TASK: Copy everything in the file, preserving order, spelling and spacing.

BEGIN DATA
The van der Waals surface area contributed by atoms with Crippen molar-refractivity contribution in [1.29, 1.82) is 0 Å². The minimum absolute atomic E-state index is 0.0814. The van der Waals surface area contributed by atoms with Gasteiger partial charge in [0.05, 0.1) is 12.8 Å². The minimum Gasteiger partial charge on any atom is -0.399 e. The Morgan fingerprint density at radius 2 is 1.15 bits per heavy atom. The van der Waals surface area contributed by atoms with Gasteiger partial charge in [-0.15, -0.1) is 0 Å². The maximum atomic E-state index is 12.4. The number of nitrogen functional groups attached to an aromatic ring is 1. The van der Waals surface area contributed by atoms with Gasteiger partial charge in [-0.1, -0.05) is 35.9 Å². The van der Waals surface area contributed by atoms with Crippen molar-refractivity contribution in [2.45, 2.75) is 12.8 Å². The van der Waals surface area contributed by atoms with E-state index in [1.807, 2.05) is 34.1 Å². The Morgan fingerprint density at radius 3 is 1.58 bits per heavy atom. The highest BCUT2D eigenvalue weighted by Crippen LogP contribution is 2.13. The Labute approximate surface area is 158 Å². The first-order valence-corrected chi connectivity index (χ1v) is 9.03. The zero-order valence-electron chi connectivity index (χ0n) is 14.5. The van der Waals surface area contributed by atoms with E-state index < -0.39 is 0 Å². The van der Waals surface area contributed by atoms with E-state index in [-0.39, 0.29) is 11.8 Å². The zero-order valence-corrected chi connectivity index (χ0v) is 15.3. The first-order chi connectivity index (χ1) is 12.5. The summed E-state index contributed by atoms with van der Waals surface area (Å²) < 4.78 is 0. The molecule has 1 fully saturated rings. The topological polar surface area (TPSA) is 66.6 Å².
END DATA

The van der Waals surface area contributed by atoms with Crippen molar-refractivity contribution in [1.29, 1.82) is 0 Å². The minimum absolute atomic E-state index is 0.0814. The van der Waals surface area contributed by atoms with Gasteiger partial charge in [0.05, 0.1) is 12.8 Å². The minimum Gasteiger partial charge on any atom is -0.399 e. The Morgan fingerprint density at radius 2 is 1.15 bits per heavy atom. The van der Waals surface area contributed by atoms with Gasteiger partial charge in [-0.15, -0.1) is 0 Å². The maximum atomic E-state index is 12.4. The number of nitrogen functional groups attached to an aromatic ring is 1. The van der Waals surface area contributed by atoms with Gasteiger partial charge in [-0.1, -0.05) is 35.9 Å². The van der Waals surface area contributed by atoms with Crippen molar-refractivity contribution in [2.45, 2.75) is 12.8 Å². The van der Waals surface area contributed by atoms with E-state index in [1.807, 2.05) is 34.1 Å². The Morgan fingerprint density at radius 3 is 1.58 bits per heavy atom. The highest BCUT2D eigenvalue weighted by Crippen LogP contribution is 2.13. The Labute approximate surface area is 158 Å². The first-order valence-corrected chi connectivity index (χ1v) is 9.03. The zero-order valence-electron chi connectivity index (χ0n) is 14.5. The van der Waals surface area contributed by atoms with E-state index < -0.39 is 0 Å². The van der Waals surface area contributed by atoms with E-state index in [-0.39, 0.29) is 11.8 Å². The zero-order valence-corrected chi connectivity index (χ0v) is 15.3. The first-order chi connectivity index (χ1) is 12.5. The summed E-state index contributed by atoms with van der Waals surface area (Å²) < 4.78 is 0. The molecule has 1 fully saturated rings. The topological polar surface area (TPSA) is 66.6 Å².